In many construction claims, there may be both workers’ compensation and liability considerations depending on the nature of the relationship between the claimant and the defendant – employer/carrier or liability carrier. In a wrap-up policy, both exposures may exist for the same carrier. To add more complexity, it is not uncommon for questions to arise as to whose employee is involved (general contractors or subcontractors) or whether the status of an injured party is that of an employee or an independent contractor. There are a number of scenarios that can complicate the aspects of MSP compliance, whether it be mandatory insurer report, lien resolution or addressing future medical exposure.

The seemingly simplest scenario is where an employee is injured and there is no third party involved. If the employer or carrier is identified and acknowledges the employment relationship, the case is straight forward and the employer, and its carrier, depending on the employee’s Medicare status,  are responsible for mandatory insurer reporting, lien resolution and addressing the future exposure. Nevertheless, some possible problem areas may still exist or arise. For example, the workers’ compensation coverage may have lapsed, usually due to non-payment. This scenario may now involve another party, e.g. the general contractor, or it may allow the employee to assert a liability claim against the employer.

It is not uncommon for a party to represent themselves as an independent contractor for whatever reason, e.g. to avoid having to secure workers’ coverage. Further that independent contractor on the jobsite may involve other workers, which further compounds the issue. Despite safeguards as to notification to parties when a policy is lapsed or about to, it does not always work as intended. The end result is that another party may be forced to assume a risk they were not aware existed.

The next common situation is when an employee is injured where a potential third party exists that may be responsible. A key principle here is that if the workers’ compensation matter remains open, i.e. no settlement of the medical aspect occurs, the primary responsibility as to Medicare remains with the employer/carrier; thus, the third party (e.g. another contractor, product manufacturer, etc. ) should have no responsibility to Medicare for liens or future exposures. They may, however, still have an obligation to report under mandatory insurer reporting requirements if payments are made to a Medicare beneficiary.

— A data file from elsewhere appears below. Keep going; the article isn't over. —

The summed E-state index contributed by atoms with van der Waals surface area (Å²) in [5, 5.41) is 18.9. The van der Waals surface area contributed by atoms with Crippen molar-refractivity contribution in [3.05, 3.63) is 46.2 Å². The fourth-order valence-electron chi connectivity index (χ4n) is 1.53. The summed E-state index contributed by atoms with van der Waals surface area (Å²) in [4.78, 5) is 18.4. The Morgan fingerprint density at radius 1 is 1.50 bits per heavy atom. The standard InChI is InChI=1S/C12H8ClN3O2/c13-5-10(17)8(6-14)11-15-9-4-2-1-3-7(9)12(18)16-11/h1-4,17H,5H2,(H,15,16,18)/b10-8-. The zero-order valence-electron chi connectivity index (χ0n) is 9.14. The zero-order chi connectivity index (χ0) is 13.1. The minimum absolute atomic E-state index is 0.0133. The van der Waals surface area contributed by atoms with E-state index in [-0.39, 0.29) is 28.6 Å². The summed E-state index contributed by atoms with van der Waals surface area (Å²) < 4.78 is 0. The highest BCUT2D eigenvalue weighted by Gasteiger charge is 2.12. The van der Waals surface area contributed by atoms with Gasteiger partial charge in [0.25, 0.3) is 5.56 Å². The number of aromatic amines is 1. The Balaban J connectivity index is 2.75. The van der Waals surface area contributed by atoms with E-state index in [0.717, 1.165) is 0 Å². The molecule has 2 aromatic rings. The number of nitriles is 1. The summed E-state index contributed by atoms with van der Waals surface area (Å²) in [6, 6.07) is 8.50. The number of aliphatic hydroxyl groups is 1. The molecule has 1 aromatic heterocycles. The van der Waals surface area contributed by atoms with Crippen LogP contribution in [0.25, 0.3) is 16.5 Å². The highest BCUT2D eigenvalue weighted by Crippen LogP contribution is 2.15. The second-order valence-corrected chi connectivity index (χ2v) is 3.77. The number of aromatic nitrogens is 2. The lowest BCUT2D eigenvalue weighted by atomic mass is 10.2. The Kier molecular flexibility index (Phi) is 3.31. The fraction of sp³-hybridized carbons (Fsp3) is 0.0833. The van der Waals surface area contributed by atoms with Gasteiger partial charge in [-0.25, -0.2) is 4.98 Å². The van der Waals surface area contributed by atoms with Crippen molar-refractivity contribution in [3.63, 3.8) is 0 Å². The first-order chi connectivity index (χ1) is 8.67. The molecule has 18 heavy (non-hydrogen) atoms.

Employers/carriers have decisions to make when a viable third party exists. Most workers’ compensation jurisdictions have regulations that address the employers’ rights when a third party is involved. They have rights both as to payments made as well as payments that may be made. For example, as to payments made, a “Holiday” (a respite from ongoing payments until the lien amount is satisfied) may be available; or in many jurisdictions, a partial Holiday in which the claimant must fund their medical care in order to gain the recovery.

The decision to enforce the lien and the Holiday instead of settling the matter is one that should be given considerable thought as each approach has potential benefits and downsides. Negotiating a settlement in conjunction with the third party settlement is often the choice made. Depending on the strength of the liability claim and the coverage limits available, a compromise of the lien and future credit is usually the result. This approach allows certainty for the employer. Claimants do not usually want to reimburse cash but are usually more willing to agree to larger amounts on the Holiday.

For employers that insist on lien reimbursement (total or partial depending on the regulations) and then enforcing the Holiday, there is the danger the claimant will use up the Holiday prematurely and the employer will be back in the claim. The employer does not generally have any cost containment control in those circumstances. There are other circumstances where the recovery amount is also applied to the ongoing payments where the employee is responsible for 66 2/3% of the bills and the employer 33 1/3 %. In that situation, the employer may wish to control the payments and apply fee schedules and/or cost containment to extend the Holiday as long as possible.